Especially because while I'm convinced the US will have the best Tanks in the world for the next 20 years, I'm not convinced we will have the best hackers in the world


We do have the best hackers in the world but we keep throwing them in jail.
 
2013-02-28 02:49:37 PM

shooosh: OceanVortex: Both interesting and terrifying.
Especially because while I'm convinced the US will have the best Tanks in the world for the next 20 years, I'm not convinced we will have the best hackers in the world

We do have the best hackers in the world but we keep throwing them in jail.


Or are we...?

/typing from a small, dimly lit room under heavy security
 
2013-02-28 02:53:09 PM

PanicMan: Confession time: since I read all my news, I know everything about this except for how to pronounce it.  Is it "stewnet" or stucksnet"?


I have heard "stucksnet".  But I get a lot of my news from NPR, and you know how those libs lie.
 
2013-02-28 05:43:22 PM
The best hackers don't get caug...

wait, someones at the door.
 
2013-02-28 07:25:22 PM

shooosh: OceanVortex: Both interesting and terrifying.
Especially because while I'm convinced the US will have the best Tanks in the world for the next 20 years, I'm not convinced we will have the best hackers in the world

We do have the best hackers in the world but we keep throwing them in jail.


There's a difference between running off the shelf exploits (i.e. anonymous) v.s. crafting sophisticated cyber weapons (programs like this).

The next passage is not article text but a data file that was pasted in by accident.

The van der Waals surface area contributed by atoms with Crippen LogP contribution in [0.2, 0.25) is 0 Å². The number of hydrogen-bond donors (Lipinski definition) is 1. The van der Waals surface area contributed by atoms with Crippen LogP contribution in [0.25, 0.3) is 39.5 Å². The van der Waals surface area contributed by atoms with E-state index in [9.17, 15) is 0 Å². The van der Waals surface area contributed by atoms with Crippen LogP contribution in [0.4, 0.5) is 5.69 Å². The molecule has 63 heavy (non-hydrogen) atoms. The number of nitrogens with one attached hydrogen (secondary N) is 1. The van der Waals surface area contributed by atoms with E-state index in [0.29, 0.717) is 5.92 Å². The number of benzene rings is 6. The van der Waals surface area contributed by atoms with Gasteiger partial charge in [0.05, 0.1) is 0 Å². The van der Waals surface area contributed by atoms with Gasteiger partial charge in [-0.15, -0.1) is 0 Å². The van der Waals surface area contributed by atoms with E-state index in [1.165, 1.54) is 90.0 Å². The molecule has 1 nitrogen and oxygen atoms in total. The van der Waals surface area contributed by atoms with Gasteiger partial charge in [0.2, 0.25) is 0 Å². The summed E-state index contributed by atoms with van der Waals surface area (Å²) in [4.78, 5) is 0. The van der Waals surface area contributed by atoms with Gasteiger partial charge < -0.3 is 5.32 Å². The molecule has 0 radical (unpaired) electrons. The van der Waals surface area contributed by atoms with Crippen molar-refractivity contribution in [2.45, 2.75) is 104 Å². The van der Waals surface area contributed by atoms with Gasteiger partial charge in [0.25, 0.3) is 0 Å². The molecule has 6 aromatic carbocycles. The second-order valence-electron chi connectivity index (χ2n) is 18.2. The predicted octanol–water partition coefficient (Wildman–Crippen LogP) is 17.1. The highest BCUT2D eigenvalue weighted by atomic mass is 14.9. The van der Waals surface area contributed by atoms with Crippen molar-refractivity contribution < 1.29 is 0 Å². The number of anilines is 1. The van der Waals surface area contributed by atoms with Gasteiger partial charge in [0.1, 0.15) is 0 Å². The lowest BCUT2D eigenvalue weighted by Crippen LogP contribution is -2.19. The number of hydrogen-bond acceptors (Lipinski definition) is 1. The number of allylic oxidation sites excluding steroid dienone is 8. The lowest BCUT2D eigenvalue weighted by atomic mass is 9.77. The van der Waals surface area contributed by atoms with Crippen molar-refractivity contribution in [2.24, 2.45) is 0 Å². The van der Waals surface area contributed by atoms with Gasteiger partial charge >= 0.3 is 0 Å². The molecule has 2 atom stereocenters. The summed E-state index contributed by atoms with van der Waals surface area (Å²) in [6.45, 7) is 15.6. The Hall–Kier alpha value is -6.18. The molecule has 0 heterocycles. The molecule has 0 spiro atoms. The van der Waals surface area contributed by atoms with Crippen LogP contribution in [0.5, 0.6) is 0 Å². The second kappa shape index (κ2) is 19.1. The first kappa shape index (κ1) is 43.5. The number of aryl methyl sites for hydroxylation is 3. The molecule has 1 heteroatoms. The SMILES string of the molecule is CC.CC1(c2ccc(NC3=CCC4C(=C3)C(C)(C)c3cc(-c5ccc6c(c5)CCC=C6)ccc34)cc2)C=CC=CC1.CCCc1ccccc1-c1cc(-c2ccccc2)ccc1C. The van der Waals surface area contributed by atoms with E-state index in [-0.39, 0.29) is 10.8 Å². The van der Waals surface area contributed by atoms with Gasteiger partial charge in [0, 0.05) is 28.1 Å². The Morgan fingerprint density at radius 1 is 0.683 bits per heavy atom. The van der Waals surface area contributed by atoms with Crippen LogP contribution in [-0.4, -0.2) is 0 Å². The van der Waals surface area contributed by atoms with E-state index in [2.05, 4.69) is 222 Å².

Stuxnet employed not one but two zero day exploits of commercial software. That is no easy feat. A previously unknown exploit of widely used software is actually quite valuable on the black market.
 
2013-02-28 07:27:33 PM
I really wonder who coded this.....looking at you 3 letter organization.
 
2013-02-28 08:59:21 PM
It sounds like a beautiful piece of code, but heavy on the bloat.

/handcoded ASM FTW
 
2013-02-28 10:27:38 PM

milowitz: I really wonder who coded this.....looking at you 3 letter organization.


If I had to venture a guess, it would be NSA.
 
2013-03-01 12:39:52 AM

The5thElement: milowitz: I really wonder who coded this.....looking at you 3 letter organization.

If I had to venture a guess, it would be NSA.


Maybe DISA. There's also a couple of 1st tier contractors that specialize in this sort of thing.
 
2013-03-01 09:06:09 AM
I listened to a CBC story on the radio last year about this, and it was actually four zero day exploits. It also did some crazy stuff like instead of just stopping all the equipment, it let them run the enrichment equipment, but not properly, so at the end of the process everything seemed to go smoothly but the uranium was not actually enriched so it wasn't really usable (but you wouldn't know until you tested it at the end of the process).

count chocula: tuxnet employed not one but two zero day exploits of commercial software. That is no easy feat. A previously unknown exploit of widely used software is actually quite valuable on the black market.

 
2013-03-01 07:18:14 PM
As a SCADA system analyst I'm getting a kick...

Stuxnet is seriously fascinating stuff though. I read through the Symantec paper on it back in the day... really cool stuff.